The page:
Knox Lawyer: Lack of Evidence Will Free Amanda

The battle over the murder conviction of Amanda Knox in Italy has jumped into high gear.

Knox, an American college student originally from Seattle, was found guilty of killing her British roommate, Meredith Kercher in 2007. Knox, 22, is currently serving a 26-year sentence in an Italian prison. But her case is still very much in play.

Read: Prosecutors Appeal Knox Sentence, Seek Life Terms
Longer Sentence Sought for Amanda Knox

Knox's family is pushing to set her free through the appeals process.

However, their case may have been dealt a deadly blow late last week when prosecutors filed a notice seeking to increase Knox's punishment to life in prison.

In the formal notice to extend her sentence, prosecutors cited Knox's "lack of remorse."

But Edda Mellas, Knox's mother, says that's "ridiculous." Mellas said, "Amanda showed a lot of devastation over the loss of her friend, but you know, you don't apologize for something you didn't do."

Now, Knox's attorneys are firing back, filing their appeal, a 201-page document that attacks her conviction on three key points: her long, initial interrogation by police when Knox says she was forced to confess, what they call the prosecutor's contradictory evidence, as well as what they claim is shaky DNA evidence used to convict her.

Her family says Knox is trying to stay positive.

Mellas told CBS News, "She's hanging in there. It's always better for her when things are moving and it feels like the process is going forward so that she'll get out."

Last month, judges and jurors outlined their reasons for their verdict in the case. They said Knox did not plan the murder of her British roommate Meredith Kercher, but took part in the killing and the cover-up. An appeal could re-open the entire case.

Curt Knox, Amanda's father, told CBS News, "We're looking forward to having that opportunity to take place over there so that she can really be tried, and the evidence really looked at and I think when they do that, they'll find that she's innocent and we'll get to bring her home."

Both sides will now have to present their evidence before an appeals court, essentially, a re-trial of the key evidence in the case.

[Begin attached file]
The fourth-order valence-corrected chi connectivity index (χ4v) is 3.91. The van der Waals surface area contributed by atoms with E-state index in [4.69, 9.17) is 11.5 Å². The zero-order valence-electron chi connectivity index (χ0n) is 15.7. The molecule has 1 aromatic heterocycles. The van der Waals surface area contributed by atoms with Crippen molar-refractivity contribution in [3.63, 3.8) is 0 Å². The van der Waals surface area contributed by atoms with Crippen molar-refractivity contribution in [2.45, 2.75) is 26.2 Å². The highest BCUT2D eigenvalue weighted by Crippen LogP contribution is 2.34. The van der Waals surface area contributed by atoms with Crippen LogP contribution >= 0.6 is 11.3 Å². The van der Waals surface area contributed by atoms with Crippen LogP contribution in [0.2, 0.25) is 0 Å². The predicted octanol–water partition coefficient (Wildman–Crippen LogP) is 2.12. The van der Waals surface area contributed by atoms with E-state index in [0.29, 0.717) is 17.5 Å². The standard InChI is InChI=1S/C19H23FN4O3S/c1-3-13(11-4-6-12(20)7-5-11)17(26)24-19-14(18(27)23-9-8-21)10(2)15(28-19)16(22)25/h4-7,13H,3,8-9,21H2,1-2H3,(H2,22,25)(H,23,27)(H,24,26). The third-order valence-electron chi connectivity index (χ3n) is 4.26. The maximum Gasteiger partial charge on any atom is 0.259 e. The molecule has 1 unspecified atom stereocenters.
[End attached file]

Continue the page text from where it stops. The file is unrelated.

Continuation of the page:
But could this new push by the prosecution harm Knox's chances of walking free?

Theodore Simon, an American attorney for Knox, said on "The Early Show" Monday the "complete absence of physical evidence," including DNA, will win over a new jury.

"It's absolutely clear that there is no forensic evidence of any sort of Amanda Knox in the room where Meredith Kercher was sadly and tragically killed or on her person. And given the fact this was a violent and terrible murder, one would think that would have to be."

The jurors in Knox's case said they saw the forensic evidence as a key to her conviction. Attorneys for Knox had their request denied to have a third-party review the evidence. Will a second jury think differently?

Simon said, "Many people in the United States have come to believe that conventional DNA testing will convict the guilty and exonerate the innocent, and we believe that, as well. However, most of the public is unaware that the type of testing that was employed in this case was very controversial, and it was an unreliable test known as low-copy number or low-template number. This is not recognized as being truly accepted and reliable and is subject to unreliable results. So we have consulted some of the world's leading experts that would say this and we believe this is simply unreliable testing yielding unreliable results."

However, if Knox doesn't win her appeal, Simon says it's not over for her.
"We're encouraged by this appeal because in Italy, unlike the united states, there's a broader review than there is in the U.S. And not only the legal issues, but the factual issues can be revisited. We're hopeful that this appeal will be recognized as meritorious, but in any event, she has a further appeal to the Supreme Court."

Knox's Italian ex-boyfriend Raffaele Sollecito was also sentenced in Kercher's killing. He got 25 years. Rudy Hermann Guede, an Ivory Coast national, was also convicted of murder in a separate trial. He received a 30-year sentence.